To the Editor:
In the military we had a phrase called “mission creep,” which referred to actions occurring during a mission that slowly found themselves into the original plan with very few taking notice until it had occurred.
The recent tax increases — road tax and proposed council salary increases — are examples of mission creep.
The initial tax for the roads of $1.70 monthly raised much controversy, but the recent increase to $10 monthly passed with little or no fanfare.
The most recent move to raise council salaries will probably act in the same fashion.
The way ahead for Killeen is not in continuing to pay special interest groups, the chamber of commerce, or create new corporations for a development plan.
Instead, the council with their wisdom and experience can represent the town themselves in Austin and so justify a much more substantial salary increase taken from the money that would normally pay these other groups.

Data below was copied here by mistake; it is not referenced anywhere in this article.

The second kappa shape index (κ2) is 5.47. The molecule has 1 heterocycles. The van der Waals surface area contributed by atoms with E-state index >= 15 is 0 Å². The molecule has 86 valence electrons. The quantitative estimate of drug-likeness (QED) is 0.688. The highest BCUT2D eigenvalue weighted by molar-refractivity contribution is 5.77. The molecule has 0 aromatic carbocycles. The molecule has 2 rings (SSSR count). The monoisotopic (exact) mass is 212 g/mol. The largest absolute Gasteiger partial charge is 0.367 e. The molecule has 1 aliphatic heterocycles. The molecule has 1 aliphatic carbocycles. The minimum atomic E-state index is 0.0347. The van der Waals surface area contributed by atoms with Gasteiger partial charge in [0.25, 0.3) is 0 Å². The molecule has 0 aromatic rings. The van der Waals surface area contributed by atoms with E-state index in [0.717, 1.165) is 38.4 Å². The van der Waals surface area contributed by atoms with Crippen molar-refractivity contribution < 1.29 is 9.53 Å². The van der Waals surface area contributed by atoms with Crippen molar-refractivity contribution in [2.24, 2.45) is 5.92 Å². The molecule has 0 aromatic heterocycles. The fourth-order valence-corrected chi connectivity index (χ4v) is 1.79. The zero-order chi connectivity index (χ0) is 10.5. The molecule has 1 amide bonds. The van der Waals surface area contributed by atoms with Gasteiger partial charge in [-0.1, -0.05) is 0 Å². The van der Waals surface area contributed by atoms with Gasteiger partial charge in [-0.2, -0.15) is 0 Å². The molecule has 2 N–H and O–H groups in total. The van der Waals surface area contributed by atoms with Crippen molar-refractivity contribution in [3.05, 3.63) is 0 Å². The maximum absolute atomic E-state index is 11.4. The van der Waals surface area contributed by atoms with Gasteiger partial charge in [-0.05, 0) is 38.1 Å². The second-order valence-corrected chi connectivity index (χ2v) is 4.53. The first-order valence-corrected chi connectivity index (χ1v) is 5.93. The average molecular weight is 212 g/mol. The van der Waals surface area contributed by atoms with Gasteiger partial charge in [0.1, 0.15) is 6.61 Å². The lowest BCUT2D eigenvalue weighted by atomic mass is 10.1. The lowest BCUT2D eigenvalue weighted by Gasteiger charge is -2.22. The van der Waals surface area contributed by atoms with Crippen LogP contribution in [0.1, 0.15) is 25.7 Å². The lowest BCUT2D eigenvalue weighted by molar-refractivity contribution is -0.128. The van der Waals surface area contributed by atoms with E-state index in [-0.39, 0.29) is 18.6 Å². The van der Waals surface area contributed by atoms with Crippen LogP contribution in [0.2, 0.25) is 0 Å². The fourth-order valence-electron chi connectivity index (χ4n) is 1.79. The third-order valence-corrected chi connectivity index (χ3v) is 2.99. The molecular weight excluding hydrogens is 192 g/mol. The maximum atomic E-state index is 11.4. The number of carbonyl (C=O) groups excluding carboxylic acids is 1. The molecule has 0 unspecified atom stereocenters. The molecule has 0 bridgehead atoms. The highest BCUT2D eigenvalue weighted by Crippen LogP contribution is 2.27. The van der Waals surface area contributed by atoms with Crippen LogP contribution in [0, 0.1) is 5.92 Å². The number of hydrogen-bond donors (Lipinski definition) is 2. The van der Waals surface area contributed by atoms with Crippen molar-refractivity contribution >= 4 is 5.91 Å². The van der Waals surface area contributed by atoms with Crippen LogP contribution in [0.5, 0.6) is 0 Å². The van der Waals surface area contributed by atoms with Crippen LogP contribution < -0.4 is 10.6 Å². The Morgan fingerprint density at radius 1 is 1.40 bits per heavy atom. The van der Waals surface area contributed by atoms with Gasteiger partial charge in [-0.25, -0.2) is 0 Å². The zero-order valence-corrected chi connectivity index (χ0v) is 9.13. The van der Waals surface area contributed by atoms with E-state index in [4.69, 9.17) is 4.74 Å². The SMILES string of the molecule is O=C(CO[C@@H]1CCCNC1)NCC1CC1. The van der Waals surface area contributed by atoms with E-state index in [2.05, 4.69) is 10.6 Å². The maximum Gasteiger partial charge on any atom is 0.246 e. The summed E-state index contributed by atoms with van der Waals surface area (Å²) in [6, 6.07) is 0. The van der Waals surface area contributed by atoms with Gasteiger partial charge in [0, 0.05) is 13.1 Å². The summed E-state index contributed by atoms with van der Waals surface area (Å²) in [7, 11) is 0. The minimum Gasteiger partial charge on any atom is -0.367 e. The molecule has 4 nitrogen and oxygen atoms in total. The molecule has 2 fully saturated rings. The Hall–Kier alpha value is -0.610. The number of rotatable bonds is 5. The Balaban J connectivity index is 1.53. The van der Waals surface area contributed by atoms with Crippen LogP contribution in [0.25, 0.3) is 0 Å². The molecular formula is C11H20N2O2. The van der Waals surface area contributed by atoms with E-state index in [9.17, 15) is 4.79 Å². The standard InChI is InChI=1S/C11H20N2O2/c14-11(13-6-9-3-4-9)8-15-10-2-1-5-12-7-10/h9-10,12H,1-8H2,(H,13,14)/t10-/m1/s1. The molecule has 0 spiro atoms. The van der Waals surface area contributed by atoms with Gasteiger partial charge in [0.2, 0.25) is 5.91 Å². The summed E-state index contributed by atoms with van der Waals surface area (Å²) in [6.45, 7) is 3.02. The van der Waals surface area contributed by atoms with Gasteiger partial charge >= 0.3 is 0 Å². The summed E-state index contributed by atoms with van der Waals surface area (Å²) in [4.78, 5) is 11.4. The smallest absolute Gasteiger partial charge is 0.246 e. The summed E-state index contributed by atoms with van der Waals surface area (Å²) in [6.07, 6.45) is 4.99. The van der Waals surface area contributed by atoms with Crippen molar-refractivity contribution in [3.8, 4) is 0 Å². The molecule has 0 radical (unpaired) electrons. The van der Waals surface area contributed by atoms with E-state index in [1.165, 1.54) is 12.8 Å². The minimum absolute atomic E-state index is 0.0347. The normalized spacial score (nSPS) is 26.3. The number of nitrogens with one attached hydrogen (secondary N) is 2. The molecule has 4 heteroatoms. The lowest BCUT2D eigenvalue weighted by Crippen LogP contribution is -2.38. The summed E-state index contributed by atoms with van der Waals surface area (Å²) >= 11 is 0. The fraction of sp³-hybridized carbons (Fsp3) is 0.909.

If not all the residents pay taxes, there is no personal stock. Nor is there any truly vested interest in fiscal responsibility, economic development, school improvement, or financially feasible capital improvement programs that do not involve state or federal funding.
This is a basic, but difficult change that ought to take place. Lest mission creep becomes the norm, as it slowly taxes its citizens to poverty.
More than protests that raise the outcry of “stop the violence” should be the voices crying out “stop the high taxes!!”
retired U.S. Army major